Lessons from Zimbabwe

A man holding a flag of Zimbabwe takes part in a demonstration of University of Zimbabwe’s students, on November 20, 2017 in Harare, to demand the withdrawal of Grace Mugabe’s doctorate and refused to sit their exams as pressure builds on Zimbabwe’s President Robert Mugabe to resign.Zimbabwe’s President faced the threat of impeachment by his own party on November 20, 2017, after his shock insistence he still holds power in Zimbabwe despite a military takeover and a noon deadline to end his 37-year autocratic rule./ AFP PHOTO / –


Recently, I had to research Zimbabwe. One document I had to study was the Zimbabwean 2013 Constitution. Like almost everything about Zimbabwe, I was shocked. That constitution must be one of the most progressive constitutions I have ever seen. Apart from it affirming the well-known gender-friendly disposition of Zimbabwe, it captures in one document many of the provisions our people are beating themselves up on whether to include in our constitution. It provides for five tiers of government and accepts 16 languages, including Sign Language, as officially recognised languages of Zimbabwe. Sign Language! How progressive! The constitution provides that the document MUST be translated into all these languages, widely distributed and be taught as part of the curricula in schools and training of security services.

It provides that “The state and all institutions and agencies of government at every level must endeavour to facilitate and take measures to empower, through appropriate, transparent, fair and just affirmative action, all marginalised persons, groups and communities in Zimbabwe.” On gender balance, it provides, among other measures, for both genders to be equally represented in all institutions and agencies of government at every level; and women constitute at least half the membership of all commissions and other elective and appointed governmental bodies.

A long list of social RIGHTS we are striving to make justice-able here are enshrined in the Zimbabwean constitution. Rights, not just non-effectual principles, as laid out our own constitution, are what we have here. Express provisions are made for the rights of children, women, the disabled, the elderly and the veterans of the liberation struggle. Citizens are guaranteed right to basic state-funded education and access to basic health-care services.” The state must take all practical measures to promote (a) free and compulsory basic education for children…The state must take appropriate, fair and reasonable measures to ensure that no person is refused emergency medical treatment at any health institution.”

Also provided for: “Every person living with a chronic illness has the right to have access to basic healthcare services for the illness. “Even with respect to freedom of expression and access to information, there are constitutional guarantees here over and above what our Freedom of Information Act gives us. “Every person is entitled to freedom of the media, which freedom includes Protection of the Confidentiality of Journalists’ Sources of Information.” Access to information: “Every Zimbabwean citizen or permanent resident, including juristic persons and the Zimbabwean media, has the right of access to any information held by the state or by any institution or agency of government at every level, in so far as the information is required in the interests of public accountability.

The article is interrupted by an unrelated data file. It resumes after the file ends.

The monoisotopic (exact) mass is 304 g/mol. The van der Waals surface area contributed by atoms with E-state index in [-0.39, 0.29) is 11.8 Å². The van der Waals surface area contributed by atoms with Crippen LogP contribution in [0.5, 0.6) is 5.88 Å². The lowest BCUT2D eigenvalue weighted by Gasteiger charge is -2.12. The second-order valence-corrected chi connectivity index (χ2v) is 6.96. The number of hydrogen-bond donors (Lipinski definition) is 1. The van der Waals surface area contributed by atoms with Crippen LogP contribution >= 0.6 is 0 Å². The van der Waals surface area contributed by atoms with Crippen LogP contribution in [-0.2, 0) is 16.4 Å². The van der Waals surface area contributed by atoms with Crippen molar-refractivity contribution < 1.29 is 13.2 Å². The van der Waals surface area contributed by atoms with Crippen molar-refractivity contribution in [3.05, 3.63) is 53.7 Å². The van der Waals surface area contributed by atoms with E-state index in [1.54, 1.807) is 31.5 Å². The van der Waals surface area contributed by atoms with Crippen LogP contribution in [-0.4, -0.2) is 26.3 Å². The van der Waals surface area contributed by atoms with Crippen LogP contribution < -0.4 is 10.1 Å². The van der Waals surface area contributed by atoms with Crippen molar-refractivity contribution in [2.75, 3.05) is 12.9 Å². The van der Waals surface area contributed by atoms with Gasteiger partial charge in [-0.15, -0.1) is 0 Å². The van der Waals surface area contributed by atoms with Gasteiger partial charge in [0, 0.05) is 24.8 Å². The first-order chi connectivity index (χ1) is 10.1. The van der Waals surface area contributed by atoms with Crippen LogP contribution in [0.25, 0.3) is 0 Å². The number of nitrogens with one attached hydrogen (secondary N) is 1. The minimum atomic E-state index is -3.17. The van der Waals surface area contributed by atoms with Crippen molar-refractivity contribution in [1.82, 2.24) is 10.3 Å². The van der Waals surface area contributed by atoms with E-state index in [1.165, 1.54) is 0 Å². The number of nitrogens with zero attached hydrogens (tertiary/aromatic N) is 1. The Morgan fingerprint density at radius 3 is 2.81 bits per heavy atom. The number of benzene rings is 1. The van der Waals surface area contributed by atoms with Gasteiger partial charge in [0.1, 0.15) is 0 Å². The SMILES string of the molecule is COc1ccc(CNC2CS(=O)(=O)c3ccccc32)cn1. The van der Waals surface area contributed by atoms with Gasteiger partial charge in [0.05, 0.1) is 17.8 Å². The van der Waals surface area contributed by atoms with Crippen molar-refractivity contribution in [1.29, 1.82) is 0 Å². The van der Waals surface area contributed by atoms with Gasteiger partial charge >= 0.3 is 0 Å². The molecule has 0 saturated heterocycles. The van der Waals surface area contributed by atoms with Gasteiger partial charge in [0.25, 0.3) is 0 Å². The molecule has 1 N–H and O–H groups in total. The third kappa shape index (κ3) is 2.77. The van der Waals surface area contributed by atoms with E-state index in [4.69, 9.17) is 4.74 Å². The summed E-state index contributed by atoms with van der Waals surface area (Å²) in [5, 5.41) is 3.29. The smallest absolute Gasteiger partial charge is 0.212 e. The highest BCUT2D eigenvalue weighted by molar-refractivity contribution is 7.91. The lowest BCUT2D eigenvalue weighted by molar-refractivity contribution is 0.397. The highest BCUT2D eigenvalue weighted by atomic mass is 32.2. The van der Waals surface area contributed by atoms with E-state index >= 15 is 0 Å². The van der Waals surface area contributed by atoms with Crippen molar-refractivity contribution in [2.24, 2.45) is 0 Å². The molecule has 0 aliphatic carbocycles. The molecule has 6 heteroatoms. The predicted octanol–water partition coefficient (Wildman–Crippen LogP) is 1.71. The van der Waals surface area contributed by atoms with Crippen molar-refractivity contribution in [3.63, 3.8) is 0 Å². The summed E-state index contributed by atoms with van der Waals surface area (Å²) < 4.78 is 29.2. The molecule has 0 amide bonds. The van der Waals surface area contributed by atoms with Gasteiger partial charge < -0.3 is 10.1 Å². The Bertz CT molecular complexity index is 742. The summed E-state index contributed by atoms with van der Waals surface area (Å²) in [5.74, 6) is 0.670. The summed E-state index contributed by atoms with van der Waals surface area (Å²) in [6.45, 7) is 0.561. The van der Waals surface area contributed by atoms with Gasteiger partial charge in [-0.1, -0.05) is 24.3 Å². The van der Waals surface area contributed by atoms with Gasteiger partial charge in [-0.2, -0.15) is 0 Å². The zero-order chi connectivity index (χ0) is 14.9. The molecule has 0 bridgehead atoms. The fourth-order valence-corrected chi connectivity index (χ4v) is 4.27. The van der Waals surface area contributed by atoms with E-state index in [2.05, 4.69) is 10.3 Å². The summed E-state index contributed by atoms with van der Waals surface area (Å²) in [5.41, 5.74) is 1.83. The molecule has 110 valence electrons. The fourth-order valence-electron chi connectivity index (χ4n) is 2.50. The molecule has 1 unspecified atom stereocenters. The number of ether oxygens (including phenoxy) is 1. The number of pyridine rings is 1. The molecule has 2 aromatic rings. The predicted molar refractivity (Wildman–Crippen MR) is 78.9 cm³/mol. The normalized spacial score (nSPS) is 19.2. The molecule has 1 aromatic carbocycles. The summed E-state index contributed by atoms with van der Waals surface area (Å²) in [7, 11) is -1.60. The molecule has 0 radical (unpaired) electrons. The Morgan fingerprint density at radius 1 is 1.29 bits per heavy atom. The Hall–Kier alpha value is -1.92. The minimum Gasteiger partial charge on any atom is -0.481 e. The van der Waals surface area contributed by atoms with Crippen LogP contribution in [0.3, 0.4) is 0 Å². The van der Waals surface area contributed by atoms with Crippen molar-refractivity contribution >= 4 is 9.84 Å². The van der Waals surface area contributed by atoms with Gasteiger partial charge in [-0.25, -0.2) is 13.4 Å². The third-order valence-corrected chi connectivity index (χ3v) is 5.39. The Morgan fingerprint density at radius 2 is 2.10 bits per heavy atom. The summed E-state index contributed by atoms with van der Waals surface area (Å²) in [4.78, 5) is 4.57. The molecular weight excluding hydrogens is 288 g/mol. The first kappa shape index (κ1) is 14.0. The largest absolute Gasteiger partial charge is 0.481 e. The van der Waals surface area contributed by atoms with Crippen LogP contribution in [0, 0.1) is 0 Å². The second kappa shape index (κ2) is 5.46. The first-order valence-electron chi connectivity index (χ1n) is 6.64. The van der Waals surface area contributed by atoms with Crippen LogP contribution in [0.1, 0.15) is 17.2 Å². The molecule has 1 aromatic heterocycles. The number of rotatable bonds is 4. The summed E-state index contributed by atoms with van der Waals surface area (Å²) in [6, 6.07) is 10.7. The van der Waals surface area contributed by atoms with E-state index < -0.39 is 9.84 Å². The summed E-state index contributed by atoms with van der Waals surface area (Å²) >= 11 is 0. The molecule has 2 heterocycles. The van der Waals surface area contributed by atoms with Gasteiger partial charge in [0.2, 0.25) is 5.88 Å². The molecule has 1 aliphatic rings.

Every person, including the Zimbabwean media, has the right of access to any information held by any person, including the state, in so far as the information is required for the exercise or protection of a right. Every person has a right to the correction of information, or the deletion of untrue, erroneous or misleading information, which is held by the state or any institution or agency of the government at any level, and which relates to that person.” There are so many other provisions which, for me, qualifies this as one of the most progressive and contemporary constitutions I have ever seen.

There is a two-term limit for the president. So, obviously, the problem with Zimbabwe, at least post-2013, cannot be the Constitution. How have some insistently argued that the problem is with our constitution, the 1999 Constitution, even when some of us have said it is less about the constitution and the system but how we, as a people, have applied ourselves to the system and the constitution in our hands. After all, some countries are successfully powering their systems on the back of a largely unwritten constitution.

How I wish it is that simple. How I wish it is just about the Constitution. As progressive as the Zimbabwean constitution is, difficult to say same with the politics that produced the constitution or has continued to be powered by it. Since we are so convinced that our problem is our constitution and we are so determined to amend it, is it possible for the lawmakers to go back and examine the Zimbabwean constitution.

If only some of these progressive provisions therein can be incorporated to make some of the basic social rights justice-able, then one can forgive them for the hundreds of millions wasted, over the years, on amendment of the constitution and obscene allowances earned by the lawmakers. Zimbabwe has a good document here. The extent to which it made a positive impact on quality of life in the country, I do not know. But therein are provisions that speak to some of what we need and we will better off incorporating into ours.
Olorunfemi works for Hoofbeatdotcom, a Nigerian communications consultancy

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Zimbabwean constitution


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